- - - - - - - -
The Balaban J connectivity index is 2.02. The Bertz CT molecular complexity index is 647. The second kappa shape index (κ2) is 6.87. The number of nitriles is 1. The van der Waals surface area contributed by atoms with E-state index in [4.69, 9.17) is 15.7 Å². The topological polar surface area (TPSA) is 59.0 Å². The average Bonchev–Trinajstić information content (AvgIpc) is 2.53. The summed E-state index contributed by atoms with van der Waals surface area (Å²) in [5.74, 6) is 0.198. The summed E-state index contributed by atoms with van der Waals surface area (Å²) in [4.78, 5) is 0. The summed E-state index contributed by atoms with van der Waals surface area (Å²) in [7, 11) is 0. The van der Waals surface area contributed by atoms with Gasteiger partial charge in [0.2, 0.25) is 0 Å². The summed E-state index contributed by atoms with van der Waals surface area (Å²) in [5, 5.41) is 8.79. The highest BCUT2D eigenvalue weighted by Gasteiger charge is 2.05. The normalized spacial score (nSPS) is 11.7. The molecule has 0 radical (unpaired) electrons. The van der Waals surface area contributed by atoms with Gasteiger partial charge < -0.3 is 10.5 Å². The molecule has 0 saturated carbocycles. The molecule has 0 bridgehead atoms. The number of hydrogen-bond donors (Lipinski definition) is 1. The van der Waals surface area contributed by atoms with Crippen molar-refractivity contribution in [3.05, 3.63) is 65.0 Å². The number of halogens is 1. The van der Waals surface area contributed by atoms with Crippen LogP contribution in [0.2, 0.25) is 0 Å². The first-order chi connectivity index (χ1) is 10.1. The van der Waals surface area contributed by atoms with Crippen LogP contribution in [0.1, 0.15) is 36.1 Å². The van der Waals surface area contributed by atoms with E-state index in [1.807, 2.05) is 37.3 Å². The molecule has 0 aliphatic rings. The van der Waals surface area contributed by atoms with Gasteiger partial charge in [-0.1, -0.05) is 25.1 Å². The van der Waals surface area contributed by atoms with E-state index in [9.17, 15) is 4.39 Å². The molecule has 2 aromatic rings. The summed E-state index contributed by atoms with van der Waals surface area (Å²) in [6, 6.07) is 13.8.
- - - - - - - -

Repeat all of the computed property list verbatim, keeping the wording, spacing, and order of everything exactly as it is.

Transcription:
The Balaban J connectivity index is 2.02. The Bertz CT molecular complexity index is 647. The second kappa shape index (κ2) is 6.87. The number of nitriles is 1. The van der Waals surface area contributed by atoms with E-state index in [4.69, 9.17) is 15.7 Å². The topological polar surface area (TPSA) is 59.0 Å². The average Bonchev–Trinajstić information content (AvgIpc) is 2.53. The summed E-state index contributed by atoms with van der Waals surface area (Å²) in [5.74, 6) is 0.198. The summed E-state index contributed by atoms with van der Waals surface area (Å²) in [4.78, 5) is 0. The summed E-state index contributed by atoms with van der Waals surface area (Å²) in [7, 11) is 0. The van der Waals surface area contributed by atoms with Gasteiger partial charge in [0.2, 0.25) is 0 Å². The summed E-state index contributed by atoms with van der Waals surface area (Å²) in [5, 5.41) is 8.79. The highest BCUT2D eigenvalue weighted by Gasteiger charge is 2.05. The normalized spacial score (nSPS) is 11.7. The molecule has 0 radical (unpaired) electrons. The van der Waals surface area contributed by atoms with Gasteiger partial charge < -0.3 is 10.5 Å². The molecule has 0 saturated carbocycles. The molecule has 0 bridgehead atoms. The number of hydrogen-bond donors (Lipinski definition) is 1. The van der Waals surface area contributed by atoms with Crippen molar-refractivity contribution in [3.05, 3.63) is 65.0 Å². The number of halogens is 1. The van der Waals surface area contributed by atoms with Crippen LogP contribution in [0.2, 0.25) is 0 Å². The first-order chi connectivity index (χ1) is 10.1. The van der Waals surface area contributed by atoms with Crippen LogP contribution in [0.1, 0.15) is 36.1 Å². The van der Waals surface area contributed by atoms with E-state index in [1.807, 2.05) is 37.3 Å². The molecule has 0 aliphatic rings. The van der Waals surface area contributed by atoms with Gasteiger partial charge in [-0.1, -0.05) is 25.1 Å². The van der Waals surface area contributed by atoms with E-state index in [9.17, 15) is 4.39 Å². The molecule has 2 aromatic rings. The summed E-state index contributed by atoms with van der Waals surface area (Å²) in [6, 6.07) is 13.8.